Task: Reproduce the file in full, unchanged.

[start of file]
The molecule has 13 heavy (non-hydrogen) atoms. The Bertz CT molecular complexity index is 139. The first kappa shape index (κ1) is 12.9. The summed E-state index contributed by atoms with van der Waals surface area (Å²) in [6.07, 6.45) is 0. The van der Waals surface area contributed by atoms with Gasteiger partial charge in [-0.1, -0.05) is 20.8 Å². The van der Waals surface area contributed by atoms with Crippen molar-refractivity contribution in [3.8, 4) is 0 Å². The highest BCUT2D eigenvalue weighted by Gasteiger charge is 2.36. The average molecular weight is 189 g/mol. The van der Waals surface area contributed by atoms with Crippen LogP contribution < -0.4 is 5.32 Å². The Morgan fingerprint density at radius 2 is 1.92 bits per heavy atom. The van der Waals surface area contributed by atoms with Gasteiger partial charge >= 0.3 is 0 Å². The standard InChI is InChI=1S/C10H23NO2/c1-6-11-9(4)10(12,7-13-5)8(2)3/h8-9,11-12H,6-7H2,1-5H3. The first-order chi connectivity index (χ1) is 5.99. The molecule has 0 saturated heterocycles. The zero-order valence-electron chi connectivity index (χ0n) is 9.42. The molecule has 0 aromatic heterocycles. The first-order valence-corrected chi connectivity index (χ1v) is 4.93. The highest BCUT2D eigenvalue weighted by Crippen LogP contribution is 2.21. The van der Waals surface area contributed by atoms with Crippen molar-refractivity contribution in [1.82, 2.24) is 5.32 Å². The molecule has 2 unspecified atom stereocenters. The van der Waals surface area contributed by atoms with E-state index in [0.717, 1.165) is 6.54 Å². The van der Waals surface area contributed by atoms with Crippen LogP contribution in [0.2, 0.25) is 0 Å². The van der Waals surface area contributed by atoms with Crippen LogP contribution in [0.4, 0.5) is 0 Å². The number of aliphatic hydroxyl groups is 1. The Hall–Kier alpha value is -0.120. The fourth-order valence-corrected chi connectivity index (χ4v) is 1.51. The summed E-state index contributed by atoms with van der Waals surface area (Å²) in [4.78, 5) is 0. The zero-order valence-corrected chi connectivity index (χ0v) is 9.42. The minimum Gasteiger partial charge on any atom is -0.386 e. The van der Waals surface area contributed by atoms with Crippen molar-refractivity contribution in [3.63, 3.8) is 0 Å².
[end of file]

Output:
The molecule has 13 heavy (non-hydrogen) atoms. The Bertz CT molecular complexity index is 139. The first kappa shape index (κ1) is 12.9. The summed E-state index contributed by atoms with van der Waals surface area (Å²) in [6.07, 6.45) is 0. The van der Waals surface area contributed by atoms with Gasteiger partial charge in [-0.1, -0.05) is 20.8 Å². The van der Waals surface area contributed by atoms with Crippen molar-refractivity contribution in [3.8, 4) is 0 Å². The highest BCUT2D eigenvalue weighted by Gasteiger charge is 2.36. The average molecular weight is 189 g/mol. The van der Waals surface area contributed by atoms with Crippen LogP contribution < -0.4 is 5.32 Å². The Morgan fingerprint density at radius 2 is 1.92 bits per heavy atom. The van der Waals surface area contributed by atoms with Gasteiger partial charge >= 0.3 is 0 Å². The standard InChI is InChI=1S/C10H23NO2/c1-6-11-9(4)10(12,7-13-5)8(2)3/h8-9,11-12H,6-7H2,1-5H3. The first-order chi connectivity index (χ1) is 5.99. The molecule has 0 saturated heterocycles. The zero-order valence-electron chi connectivity index (χ0n) is 9.42. The molecule has 0 aromatic heterocycles. The first-order valence-corrected chi connectivity index (χ1v) is 4.93. The highest BCUT2D eigenvalue weighted by Crippen LogP contribution is 2.21. The van der Waals surface area contributed by atoms with Crippen molar-refractivity contribution in [1.82, 2.24) is 5.32 Å². The molecule has 2 unspecified atom stereocenters. The van der Waals surface area contributed by atoms with E-state index in [0.717, 1.165) is 6.54 Å². The van der Waals surface area contributed by atoms with Crippen LogP contribution in [0.2, 0.25) is 0 Å². The van der Waals surface area contributed by atoms with Crippen LogP contribution in [0.4, 0.5) is 0 Å². The number of aliphatic hydroxyl groups is 1. The Hall–Kier alpha value is -0.120. The fourth-order valence-corrected chi connectivity index (χ4v) is 1.51. The summed E-state index contributed by atoms with van der Waals surface area (Å²) in [4.78, 5) is 0. The zero-order valence-corrected chi connectivity index (χ0v) is 9.42. The minimum Gasteiger partial charge on any atom is -0.386 e. The van der Waals surface area contributed by atoms with Crippen molar-refractivity contribution in [3.63, 3.8) is 0 Å².